This is an ongoing and crucial part of the Agreement, and Forest Trends will be actively working with countries and partners to create – where appropriate and in consultation with local stakeholders – robust carbon markets with environmental integrity and strong safeguards.

Land Use and Intact Forest Landscapes

Since the REDD+ framework was first finalized in Warsaw and has since then become part of the Paris Agreement, REDD+ is not on the main negotiating agenda for Paris Agreement issues in Bonn. Yet, it is on the agenda for one of the Subsidiary Bodies of the COP, the Subsidiary Body for Implementation, or SBI, which will discuss how to best share experiences about REDD+ financing.

However, a number of other outstanding issues on the main agenda in Bonn, including carbon markets and transparency issues, will impact REDD+ in some way. For example, if a developed country buys REDD+ tons from a REDD+ country, there needs to be a transparent accounting framework/registry that will accurately keep track of these transactions and ensure there is no double-counting. Since the negotiations around REDD+ have already resolved some of these issues, non-REDD+ negotiators can learn from the rules already created under the REDD+ framework.

There will also be discussions about the considerable role the land sector can play in meeting the Paris goals. The land sector is responsible for about a quarter of global greenhouse gas emissions and changes to land-use practices have the potential to significantly contribute to reducing emissions, removing carbon dioxide from the atmosphere, improving rural livelihoods, and promoting countries’ ability to adapt to a changing climate. Over 100 countries that have signed the Paris Agreement have committed to pursuing actions in the land-use sector that contribute to the ultimate objective of the Convention, which is to avoid dangerous climate change.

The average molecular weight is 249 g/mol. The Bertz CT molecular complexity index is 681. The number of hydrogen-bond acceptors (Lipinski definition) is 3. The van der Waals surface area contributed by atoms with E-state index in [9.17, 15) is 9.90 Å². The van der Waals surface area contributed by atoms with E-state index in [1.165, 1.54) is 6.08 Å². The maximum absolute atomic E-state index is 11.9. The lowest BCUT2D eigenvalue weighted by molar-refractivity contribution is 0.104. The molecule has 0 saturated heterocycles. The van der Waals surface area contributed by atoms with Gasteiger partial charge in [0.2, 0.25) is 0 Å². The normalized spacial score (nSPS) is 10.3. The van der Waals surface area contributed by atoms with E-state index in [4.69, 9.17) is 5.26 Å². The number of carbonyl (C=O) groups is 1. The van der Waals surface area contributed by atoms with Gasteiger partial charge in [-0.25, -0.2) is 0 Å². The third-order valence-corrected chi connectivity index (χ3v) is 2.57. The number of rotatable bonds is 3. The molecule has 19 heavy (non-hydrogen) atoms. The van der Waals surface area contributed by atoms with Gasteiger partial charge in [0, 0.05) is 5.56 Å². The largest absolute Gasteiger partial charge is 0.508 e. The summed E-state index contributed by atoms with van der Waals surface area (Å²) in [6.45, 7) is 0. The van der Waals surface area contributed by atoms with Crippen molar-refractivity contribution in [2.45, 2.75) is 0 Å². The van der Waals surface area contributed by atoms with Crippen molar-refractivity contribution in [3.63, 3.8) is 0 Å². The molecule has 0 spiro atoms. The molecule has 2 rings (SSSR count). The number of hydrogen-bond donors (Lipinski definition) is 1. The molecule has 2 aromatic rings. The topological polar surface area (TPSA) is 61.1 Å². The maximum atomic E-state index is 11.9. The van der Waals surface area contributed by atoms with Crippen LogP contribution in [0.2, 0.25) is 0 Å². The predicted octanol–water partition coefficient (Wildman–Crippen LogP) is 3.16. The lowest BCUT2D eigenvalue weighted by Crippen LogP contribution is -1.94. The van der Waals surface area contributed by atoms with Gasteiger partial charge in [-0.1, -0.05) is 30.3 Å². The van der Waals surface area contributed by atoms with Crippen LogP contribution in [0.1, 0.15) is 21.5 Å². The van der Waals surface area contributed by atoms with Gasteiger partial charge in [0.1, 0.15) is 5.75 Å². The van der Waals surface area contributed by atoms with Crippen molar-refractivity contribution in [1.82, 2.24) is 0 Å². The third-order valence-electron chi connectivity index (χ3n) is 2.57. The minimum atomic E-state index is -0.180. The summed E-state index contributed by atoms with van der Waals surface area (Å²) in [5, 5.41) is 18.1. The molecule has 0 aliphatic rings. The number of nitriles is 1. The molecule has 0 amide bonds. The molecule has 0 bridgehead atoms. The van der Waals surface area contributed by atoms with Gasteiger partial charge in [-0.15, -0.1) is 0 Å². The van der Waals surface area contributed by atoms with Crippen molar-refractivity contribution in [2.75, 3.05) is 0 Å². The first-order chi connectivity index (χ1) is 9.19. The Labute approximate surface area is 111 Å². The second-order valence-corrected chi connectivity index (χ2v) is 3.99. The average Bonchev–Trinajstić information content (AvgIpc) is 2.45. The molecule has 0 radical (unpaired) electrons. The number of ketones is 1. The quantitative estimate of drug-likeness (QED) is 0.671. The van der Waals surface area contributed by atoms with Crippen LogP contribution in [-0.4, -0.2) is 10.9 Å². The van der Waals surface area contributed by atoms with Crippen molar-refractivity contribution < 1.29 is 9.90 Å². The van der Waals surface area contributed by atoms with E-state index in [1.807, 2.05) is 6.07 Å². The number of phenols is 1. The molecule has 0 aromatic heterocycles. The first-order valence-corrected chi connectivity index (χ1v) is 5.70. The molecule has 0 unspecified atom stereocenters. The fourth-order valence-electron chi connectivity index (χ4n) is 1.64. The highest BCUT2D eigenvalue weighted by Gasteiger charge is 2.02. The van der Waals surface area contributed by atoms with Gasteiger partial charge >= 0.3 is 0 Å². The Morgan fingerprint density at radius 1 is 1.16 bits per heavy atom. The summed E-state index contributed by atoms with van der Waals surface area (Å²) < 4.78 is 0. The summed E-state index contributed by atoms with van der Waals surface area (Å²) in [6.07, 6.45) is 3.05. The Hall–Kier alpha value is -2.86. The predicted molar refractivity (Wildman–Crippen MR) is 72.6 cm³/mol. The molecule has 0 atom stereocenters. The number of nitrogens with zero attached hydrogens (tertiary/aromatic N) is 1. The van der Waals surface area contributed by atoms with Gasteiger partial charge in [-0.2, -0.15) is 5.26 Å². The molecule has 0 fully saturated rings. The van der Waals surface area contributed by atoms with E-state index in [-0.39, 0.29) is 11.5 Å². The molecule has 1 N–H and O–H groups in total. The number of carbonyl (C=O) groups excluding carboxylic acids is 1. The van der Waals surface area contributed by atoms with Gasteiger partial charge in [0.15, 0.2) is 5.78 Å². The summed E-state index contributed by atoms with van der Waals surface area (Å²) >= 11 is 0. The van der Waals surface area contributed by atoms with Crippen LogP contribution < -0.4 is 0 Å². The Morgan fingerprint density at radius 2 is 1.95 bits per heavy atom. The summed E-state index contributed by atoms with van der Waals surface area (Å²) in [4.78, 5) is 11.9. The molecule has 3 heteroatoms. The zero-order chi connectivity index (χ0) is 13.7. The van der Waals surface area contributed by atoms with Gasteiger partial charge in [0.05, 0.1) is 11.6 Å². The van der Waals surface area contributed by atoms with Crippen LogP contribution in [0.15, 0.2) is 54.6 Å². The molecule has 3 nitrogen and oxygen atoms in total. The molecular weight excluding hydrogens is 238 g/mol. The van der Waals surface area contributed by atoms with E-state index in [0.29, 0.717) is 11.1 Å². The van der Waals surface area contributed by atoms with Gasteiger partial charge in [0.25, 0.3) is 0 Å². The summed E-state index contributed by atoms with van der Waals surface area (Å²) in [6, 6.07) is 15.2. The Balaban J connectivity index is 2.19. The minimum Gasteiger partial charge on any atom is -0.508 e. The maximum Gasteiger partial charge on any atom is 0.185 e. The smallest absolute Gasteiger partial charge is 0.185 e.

Forest Trends and our partners plan to emphasize the importance of the land sector and forests, a critical part of the land sector. Article 5 of the Paris Agreement explicitly states that all countries “should take action to conserve and enhance, as appropriate, sinks and reservoirs of greenhouse gases as referred to in Article 4, paragraph 1(d), of the Convention, including forests.” To achieve these, it will be necessary to ensure that all existing forest stocks are conserved and enhanced, not just forests that are currently threatened by deforestation – also referred to as “Intact Forest Landscapes.” These forests have great potential to contribute to climate change mitigation. Forest Trends recently put forth a submission on this topic, supported by numerous partner NGOs with whom we work closely.

Forest Trends’ Communities Initiative also directly addresses this concept through its partnerships with indigenous and traditional communities of the Amazon rainforest—one of the largest carbon sinks in the world—using markets and other financing means to support traditional livelihoods that maintain intact forests. It has been demonstrated that Indigenous Peoples and local communities, if they have legal forest rights, maintain or improve their forests’ carbon storage.[1]

The Forest Trends team is excited to be on the ground as these next steps towards operationalizing the Paris Agreement are being taken. Watch this space for a future update from the negotiations!


 

[1] Stevens, C., R. Winterbottom, J. Springer, and K. Reytar. 2014. “Securing Rights, Combating Climate Change: How Strengthening Community Forest Rights Mitigates Climate Change.” Washington, DC: World Resources Institute. Accessible at www.wri.org/securing-rights. https://www.wri.org/sites/default/files/securingrights-full-report-english.pdf